Frontlines | A Peek Inside a Medieval Medicine Cabinet

Courtesy of Wolfgang Eckart

For centuries, the University of Heidelberg, Germany, has housed hundreds of medieval medical texts, but their contents--the conditions that were described, the prescriptions that were advised--have remained largely unknown. Until now. Historians have begun cataloging 298 handwritten manuscripts from the 14th to 16th centuries, says medical historian Wolfgang Eckart, who heads the project. Written by doctors, pharmacists, farmers, mayors, court attendants, and various members of the nobility, especially noble ladies, the texts grant delightful insight into the folk medicine commonly practiced at the time.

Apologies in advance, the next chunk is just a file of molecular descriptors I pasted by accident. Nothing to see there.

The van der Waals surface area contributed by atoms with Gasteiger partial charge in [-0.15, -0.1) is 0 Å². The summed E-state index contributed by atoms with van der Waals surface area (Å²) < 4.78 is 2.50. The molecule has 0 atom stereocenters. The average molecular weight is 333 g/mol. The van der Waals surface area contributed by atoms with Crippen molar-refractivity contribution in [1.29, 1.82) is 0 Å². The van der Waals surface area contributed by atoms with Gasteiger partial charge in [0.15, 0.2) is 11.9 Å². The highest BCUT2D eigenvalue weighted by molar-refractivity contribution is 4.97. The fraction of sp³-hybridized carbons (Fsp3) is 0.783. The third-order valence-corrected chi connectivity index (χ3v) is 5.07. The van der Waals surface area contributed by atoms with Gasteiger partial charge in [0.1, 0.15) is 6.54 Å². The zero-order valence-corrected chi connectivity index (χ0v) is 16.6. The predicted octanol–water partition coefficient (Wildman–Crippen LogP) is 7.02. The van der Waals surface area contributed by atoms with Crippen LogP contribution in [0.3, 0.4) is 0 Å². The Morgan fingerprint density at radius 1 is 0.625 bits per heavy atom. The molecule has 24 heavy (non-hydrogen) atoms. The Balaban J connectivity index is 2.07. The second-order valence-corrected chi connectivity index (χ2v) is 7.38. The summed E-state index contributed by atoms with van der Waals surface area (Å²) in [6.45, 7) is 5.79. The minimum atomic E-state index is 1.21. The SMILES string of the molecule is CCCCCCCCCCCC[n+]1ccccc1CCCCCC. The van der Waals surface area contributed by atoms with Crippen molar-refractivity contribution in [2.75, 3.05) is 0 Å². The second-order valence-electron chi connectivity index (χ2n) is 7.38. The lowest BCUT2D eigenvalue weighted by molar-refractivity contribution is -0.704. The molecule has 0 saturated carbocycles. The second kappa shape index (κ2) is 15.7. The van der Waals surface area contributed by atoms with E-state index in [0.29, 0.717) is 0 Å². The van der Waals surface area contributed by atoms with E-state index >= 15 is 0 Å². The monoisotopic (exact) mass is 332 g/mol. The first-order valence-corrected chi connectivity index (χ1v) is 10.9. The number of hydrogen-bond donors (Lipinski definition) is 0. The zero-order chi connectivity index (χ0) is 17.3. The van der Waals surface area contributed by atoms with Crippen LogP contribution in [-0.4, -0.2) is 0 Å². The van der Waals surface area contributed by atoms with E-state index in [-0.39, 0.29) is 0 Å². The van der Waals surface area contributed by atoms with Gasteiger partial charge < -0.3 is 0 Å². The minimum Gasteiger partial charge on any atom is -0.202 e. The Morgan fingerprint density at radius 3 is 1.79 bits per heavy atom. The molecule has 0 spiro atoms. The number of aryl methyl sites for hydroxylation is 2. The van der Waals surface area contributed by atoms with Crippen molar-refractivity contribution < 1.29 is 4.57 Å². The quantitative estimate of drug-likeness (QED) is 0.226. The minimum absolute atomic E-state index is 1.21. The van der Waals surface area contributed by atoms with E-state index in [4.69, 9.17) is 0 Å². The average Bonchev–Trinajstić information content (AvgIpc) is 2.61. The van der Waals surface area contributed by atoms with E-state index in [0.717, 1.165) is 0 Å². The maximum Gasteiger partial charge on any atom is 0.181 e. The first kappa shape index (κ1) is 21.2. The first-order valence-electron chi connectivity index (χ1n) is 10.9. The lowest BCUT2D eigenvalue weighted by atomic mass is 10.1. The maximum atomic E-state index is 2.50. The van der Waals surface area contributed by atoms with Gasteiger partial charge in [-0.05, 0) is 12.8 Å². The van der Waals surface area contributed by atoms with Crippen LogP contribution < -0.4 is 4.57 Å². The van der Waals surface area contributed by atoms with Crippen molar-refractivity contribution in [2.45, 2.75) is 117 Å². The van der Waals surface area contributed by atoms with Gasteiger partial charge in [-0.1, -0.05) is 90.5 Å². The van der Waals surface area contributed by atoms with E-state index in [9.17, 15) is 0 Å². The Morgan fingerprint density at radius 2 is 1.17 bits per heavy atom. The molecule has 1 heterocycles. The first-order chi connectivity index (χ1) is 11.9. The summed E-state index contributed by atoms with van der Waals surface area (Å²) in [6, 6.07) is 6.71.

Many of the illnesses cited are all too familiar, including hemorrhoids, flatulence, constipation, and gout, and the consequences of overindulging in food and alcohol were common complaints. "The texts contain a treasure trove of 150,000 prescriptions," says Eckart. "While some of them are herbal cures still used in alternative medicine today, others are...

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